Creating a successful and influential ‘Me 2.0′ persona presupposes a strategic use of the social media. Since our objectives and goals are multifarious, it is up to each and every one of us to make a number of well-thought-out decisions in the social networks to ensure that how we want to be perceived, how we want to communicate and the kind of community we want to build and interact with become a reality we can embrace and feel proud of. At the end of the day, our social media persona is a direct extension of ourselves visible to the whole world through the World Wide Web; and with all the risks, challenges and wonderful opportunities this entails.
One of the most readily available and real-time buzz-generating social networks you can’t do without for personal branding purposes is Twitter. And yet the manifold advantages that can be derived from Twitter will only be within your reach if you are able to carefully steer the course of your profile building, your follow-back policy and your day-to-day tweets among other key ingredients. The use you make of the ever-popular microblog should reflect your personality, your values and your communication style in a way that reinforces your brand and puts across a clear and consistent message underscoring what you are all about and how you can contribute to your current or future organization and your community. Luckily for us there is ample room for all to develop their own Twitter style without sacrificing their idiosyncrasy or uniqueness.
Perhaps one the most salient differences across the Tweetosphere is the chasm between those who (as a norm) follow back and those who don’t. Without wanting to sound dismissive of those who choose differently, I want to argue here that for most of us following back is usually the best standard policy. Let me hasten to add that we all evidently retain the right of admission, and will be perfectly justified to not follow individual Twitter accounts that appear to be offensive, malicious or downright uninteresting.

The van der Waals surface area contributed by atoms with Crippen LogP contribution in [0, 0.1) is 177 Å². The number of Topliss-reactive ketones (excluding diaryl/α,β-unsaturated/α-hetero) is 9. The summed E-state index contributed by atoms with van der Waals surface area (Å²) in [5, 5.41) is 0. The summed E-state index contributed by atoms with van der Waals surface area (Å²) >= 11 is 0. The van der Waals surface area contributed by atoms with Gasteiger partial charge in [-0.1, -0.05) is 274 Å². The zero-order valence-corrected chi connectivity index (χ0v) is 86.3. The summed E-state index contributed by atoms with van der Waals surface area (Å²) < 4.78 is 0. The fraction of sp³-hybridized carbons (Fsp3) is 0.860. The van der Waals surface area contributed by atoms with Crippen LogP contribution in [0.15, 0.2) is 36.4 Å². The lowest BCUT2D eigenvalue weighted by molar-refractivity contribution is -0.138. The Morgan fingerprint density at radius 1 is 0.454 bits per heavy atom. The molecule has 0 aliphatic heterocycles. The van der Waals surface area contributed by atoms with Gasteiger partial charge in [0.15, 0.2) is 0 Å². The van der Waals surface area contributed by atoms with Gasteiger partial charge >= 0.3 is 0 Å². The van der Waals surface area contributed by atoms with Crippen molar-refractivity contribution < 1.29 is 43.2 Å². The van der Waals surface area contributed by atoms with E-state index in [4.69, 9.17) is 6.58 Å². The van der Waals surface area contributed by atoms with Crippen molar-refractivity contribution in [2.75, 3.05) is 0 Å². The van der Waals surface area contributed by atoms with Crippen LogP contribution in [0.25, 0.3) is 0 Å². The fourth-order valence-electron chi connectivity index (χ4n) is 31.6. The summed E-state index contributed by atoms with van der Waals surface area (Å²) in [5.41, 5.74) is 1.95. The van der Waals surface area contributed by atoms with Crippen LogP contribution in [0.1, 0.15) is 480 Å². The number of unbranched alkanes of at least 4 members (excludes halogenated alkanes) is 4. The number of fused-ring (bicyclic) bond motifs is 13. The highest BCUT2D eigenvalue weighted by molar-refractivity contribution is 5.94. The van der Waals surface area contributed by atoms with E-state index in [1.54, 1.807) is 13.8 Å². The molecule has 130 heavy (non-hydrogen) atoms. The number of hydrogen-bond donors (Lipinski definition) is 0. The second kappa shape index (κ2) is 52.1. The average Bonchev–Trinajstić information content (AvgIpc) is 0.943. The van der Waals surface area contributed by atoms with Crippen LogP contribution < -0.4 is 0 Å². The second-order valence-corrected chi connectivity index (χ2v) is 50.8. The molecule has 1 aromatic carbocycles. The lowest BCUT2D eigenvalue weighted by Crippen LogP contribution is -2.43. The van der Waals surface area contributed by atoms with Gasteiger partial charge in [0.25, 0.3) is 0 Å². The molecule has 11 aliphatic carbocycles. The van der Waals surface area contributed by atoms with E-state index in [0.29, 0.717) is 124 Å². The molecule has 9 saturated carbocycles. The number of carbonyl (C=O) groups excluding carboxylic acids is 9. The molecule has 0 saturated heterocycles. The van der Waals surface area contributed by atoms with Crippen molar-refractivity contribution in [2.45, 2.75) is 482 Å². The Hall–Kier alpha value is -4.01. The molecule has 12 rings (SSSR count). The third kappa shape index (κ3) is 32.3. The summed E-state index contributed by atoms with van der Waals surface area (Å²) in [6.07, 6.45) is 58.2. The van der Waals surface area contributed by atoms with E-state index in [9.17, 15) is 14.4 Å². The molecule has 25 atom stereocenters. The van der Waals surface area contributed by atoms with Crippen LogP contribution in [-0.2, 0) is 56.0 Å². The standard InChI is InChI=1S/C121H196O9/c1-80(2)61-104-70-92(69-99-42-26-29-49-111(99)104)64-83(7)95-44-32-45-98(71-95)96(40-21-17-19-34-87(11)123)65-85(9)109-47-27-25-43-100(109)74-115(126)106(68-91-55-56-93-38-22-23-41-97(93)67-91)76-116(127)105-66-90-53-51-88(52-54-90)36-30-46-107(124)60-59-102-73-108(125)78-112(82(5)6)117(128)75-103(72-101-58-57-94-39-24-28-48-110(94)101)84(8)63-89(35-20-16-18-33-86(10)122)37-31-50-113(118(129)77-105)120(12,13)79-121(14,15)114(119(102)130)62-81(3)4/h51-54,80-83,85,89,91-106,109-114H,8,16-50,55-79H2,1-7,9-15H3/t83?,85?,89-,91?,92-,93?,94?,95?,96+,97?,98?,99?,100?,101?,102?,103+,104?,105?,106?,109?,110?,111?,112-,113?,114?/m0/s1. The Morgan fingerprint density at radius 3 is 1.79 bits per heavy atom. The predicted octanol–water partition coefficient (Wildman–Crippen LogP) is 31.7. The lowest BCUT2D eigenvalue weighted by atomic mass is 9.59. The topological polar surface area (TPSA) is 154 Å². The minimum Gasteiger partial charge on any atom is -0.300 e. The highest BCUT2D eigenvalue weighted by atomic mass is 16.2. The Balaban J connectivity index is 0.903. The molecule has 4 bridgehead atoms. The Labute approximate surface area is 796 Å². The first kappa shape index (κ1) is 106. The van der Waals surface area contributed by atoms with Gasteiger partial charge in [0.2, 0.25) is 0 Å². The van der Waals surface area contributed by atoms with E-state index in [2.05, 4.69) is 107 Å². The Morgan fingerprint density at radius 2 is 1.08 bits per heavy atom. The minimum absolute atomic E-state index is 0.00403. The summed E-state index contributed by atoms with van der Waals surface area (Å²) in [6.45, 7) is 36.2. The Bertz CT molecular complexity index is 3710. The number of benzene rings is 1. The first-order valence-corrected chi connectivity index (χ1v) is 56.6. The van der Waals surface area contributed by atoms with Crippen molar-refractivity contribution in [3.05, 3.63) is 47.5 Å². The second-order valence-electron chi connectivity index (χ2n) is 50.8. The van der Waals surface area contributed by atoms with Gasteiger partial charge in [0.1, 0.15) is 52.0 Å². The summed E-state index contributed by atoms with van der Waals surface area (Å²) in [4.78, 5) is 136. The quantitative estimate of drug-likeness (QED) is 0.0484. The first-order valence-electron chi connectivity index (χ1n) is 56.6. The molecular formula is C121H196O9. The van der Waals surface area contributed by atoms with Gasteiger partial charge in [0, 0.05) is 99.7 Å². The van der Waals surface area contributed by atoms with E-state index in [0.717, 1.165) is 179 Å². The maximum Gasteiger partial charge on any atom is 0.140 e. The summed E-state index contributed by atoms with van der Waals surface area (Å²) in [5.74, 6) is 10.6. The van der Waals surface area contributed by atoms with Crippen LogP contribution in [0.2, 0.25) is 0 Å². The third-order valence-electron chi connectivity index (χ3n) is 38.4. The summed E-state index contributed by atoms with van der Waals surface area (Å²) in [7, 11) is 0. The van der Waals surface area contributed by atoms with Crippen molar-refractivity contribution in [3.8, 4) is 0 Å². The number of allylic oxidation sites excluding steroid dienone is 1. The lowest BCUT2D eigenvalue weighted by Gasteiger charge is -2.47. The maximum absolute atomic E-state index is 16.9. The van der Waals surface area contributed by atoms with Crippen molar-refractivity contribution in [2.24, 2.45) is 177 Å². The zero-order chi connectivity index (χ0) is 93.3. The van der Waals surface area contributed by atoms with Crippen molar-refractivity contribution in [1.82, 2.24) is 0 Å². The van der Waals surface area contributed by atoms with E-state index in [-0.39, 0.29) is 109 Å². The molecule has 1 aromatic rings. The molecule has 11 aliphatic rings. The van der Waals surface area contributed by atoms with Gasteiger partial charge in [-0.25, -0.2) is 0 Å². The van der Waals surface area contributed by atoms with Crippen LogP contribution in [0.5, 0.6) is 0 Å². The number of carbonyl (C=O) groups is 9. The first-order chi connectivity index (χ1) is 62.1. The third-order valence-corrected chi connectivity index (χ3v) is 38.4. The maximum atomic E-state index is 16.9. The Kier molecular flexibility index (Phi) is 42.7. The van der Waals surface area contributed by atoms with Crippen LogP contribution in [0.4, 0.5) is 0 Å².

Let me share with you the ten reasons why, enjoying to the full my freedom of action in Twitterland, I have chosen to follow back on Twitter and believe you should follow back too:
- I seek to interact and not just churn out messages
- I want to transmit that I am interested in other people’s tweets
- Most of my referents follow back (e.g. Dan Schawbel)
- I don’t want to come across as a guru
- I use Twitter both for personal and professional purposes
- I enjoy reading my followers’ tweets as much as writing my own
- Online networking and socializing are an integral part of my strategy
- I come across revelant information I would not find otherwise
- It is easy to unfollow if someone does not turn out to be what you expected
- I need to honor my Klout ‘conversationalist‘ profile
No other social network has been more instrumental in the building of my online brand than Twitter. And following back has been the cornerstone of my Twitter success. I encourage you to share the reasons why you agree, are ambivalent on the issue or disagree with me and do or do not follow back in the ‘comments’ section. I also encourage you to get a grip on Twitter and use it to the full in a determined and brave attempt to reach out to others and make your personal and professional dreams come true.
Author: Oscar Del Santo is a lecturer, key speaker, blogger and populariser of online reputation and inbound marketing in Spain. He has been extensively featured in the Spanish and Latin American media and is a regular contributor to several TV and radio programs. He was recently awarded the #TwitawardSV for his participation in El Salvador’s Social Media Day, has been included in the ‘Top 70 Spanish Tweeters’ list and is the author of ‘Reputacion Online para Tod@s’.